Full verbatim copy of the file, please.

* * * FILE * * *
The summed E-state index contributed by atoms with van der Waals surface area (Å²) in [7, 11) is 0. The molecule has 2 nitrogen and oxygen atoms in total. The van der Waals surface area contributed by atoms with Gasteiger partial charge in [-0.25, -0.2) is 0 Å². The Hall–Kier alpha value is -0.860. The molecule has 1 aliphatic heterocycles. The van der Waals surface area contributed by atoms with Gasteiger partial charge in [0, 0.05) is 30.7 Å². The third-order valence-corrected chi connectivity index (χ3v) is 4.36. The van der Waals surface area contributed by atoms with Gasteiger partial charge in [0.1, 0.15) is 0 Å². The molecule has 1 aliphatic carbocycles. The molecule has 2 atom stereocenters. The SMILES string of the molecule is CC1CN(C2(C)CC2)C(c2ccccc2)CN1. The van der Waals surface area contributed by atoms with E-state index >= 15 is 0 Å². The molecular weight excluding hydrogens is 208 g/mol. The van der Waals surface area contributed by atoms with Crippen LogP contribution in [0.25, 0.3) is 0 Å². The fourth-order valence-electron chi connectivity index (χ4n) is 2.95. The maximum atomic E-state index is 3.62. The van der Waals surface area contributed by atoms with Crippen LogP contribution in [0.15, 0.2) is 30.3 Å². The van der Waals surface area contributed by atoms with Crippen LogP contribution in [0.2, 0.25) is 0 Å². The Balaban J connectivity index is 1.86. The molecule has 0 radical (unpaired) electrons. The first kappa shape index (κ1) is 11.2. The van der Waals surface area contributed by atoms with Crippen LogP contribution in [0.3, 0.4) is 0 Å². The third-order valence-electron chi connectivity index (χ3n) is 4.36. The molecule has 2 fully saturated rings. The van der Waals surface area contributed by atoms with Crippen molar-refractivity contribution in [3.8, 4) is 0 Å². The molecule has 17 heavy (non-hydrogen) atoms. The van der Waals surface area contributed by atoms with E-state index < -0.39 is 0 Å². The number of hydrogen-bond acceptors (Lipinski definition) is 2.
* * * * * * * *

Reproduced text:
The summed E-state index contributed by atoms with van der Waals surface area (Å²) in [7, 11) is 0. The molecule has 2 nitrogen and oxygen atoms in total. The van der Waals surface area contributed by atoms with Gasteiger partial charge in [-0.25, -0.2) is 0 Å². The Hall–Kier alpha value is -0.860. The molecule has 1 aliphatic heterocycles. The van der Waals surface area contributed by atoms with Gasteiger partial charge in [0, 0.05) is 30.7 Å². The third-order valence-corrected chi connectivity index (χ3v) is 4.36. The van der Waals surface area contributed by atoms with Gasteiger partial charge in [0.1, 0.15) is 0 Å². The molecule has 1 aliphatic carbocycles. The molecule has 2 atom stereocenters. The SMILES string of the molecule is CC1CN(C2(C)CC2)C(c2ccccc2)CN1. The van der Waals surface area contributed by atoms with E-state index >= 15 is 0 Å². The molecular weight excluding hydrogens is 208 g/mol. The van der Waals surface area contributed by atoms with Crippen LogP contribution in [0.25, 0.3) is 0 Å². The fourth-order valence-electron chi connectivity index (χ4n) is 2.95. The maximum atomic E-state index is 3.62. The van der Waals surface area contributed by atoms with Crippen LogP contribution in [0.15, 0.2) is 30.3 Å². The van der Waals surface area contributed by atoms with Crippen LogP contribution in [0.2, 0.25) is 0 Å². The Balaban J connectivity index is 1.86. The molecule has 0 radical (unpaired) electrons. The first kappa shape index (κ1) is 11.2. The van der Waals surface area contributed by atoms with Crippen LogP contribution in [0.3, 0.4) is 0 Å². The third-order valence-electron chi connectivity index (χ3n) is 4.36. The molecule has 2 fully saturated rings. The van der Waals surface area contributed by atoms with Crippen molar-refractivity contribution in [3.8, 4) is 0 Å². The molecule has 17 heavy (non-hydrogen) atoms. The van der Waals surface area contributed by atoms with E-state index < -0.39 is 0 Å². The number of hydrogen-bond acceptors (Lipinski definition) is 2.